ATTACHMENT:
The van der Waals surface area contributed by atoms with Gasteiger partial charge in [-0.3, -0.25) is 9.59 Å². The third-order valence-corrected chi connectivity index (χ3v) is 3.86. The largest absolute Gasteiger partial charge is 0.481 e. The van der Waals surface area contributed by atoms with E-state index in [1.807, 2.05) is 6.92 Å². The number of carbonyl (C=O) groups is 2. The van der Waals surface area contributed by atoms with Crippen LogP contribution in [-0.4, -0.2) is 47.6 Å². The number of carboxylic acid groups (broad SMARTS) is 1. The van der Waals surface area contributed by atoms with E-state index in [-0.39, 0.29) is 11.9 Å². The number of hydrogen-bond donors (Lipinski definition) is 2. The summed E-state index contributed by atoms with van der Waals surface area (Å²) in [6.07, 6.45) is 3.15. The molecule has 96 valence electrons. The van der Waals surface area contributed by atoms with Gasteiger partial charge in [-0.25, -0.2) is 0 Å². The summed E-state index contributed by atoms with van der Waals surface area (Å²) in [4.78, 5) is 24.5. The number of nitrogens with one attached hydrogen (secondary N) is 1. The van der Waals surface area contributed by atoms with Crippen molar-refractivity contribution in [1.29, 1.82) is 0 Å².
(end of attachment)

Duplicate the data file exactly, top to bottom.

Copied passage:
The van der Waals surface area contributed by atoms with Gasteiger partial charge in [-0.3, -0.25) is 9.59 Å². The third-order valence-corrected chi connectivity index (χ3v) is 3.86. The largest absolute Gasteiger partial charge is 0.481 e. The van der Waals surface area contributed by atoms with E-state index in [1.807, 2.05) is 6.92 Å². The number of carbonyl (C=O) groups is 2. The van der Waals surface area contributed by atoms with Crippen LogP contribution in [-0.4, -0.2) is 47.6 Å². The number of carboxylic acid groups (broad SMARTS) is 1. The van der Waals surface area contributed by atoms with E-state index in [-0.39, 0.29) is 11.9 Å². The number of hydrogen-bond donors (Lipinski definition) is 2. The summed E-state index contributed by atoms with van der Waals surface area (Å²) in [6.07, 6.45) is 3.15. The molecule has 96 valence electrons. The van der Waals surface area contributed by atoms with Gasteiger partial charge in [-0.25, -0.2) is 0 Å². The summed E-state index contributed by atoms with van der Waals surface area (Å²) in [4.78, 5) is 24.5. The number of nitrogens with one attached hydrogen (secondary N) is 1. The van der Waals surface area contributed by atoms with Crippen molar-refractivity contribution in [1.29, 1.82) is 0 Å².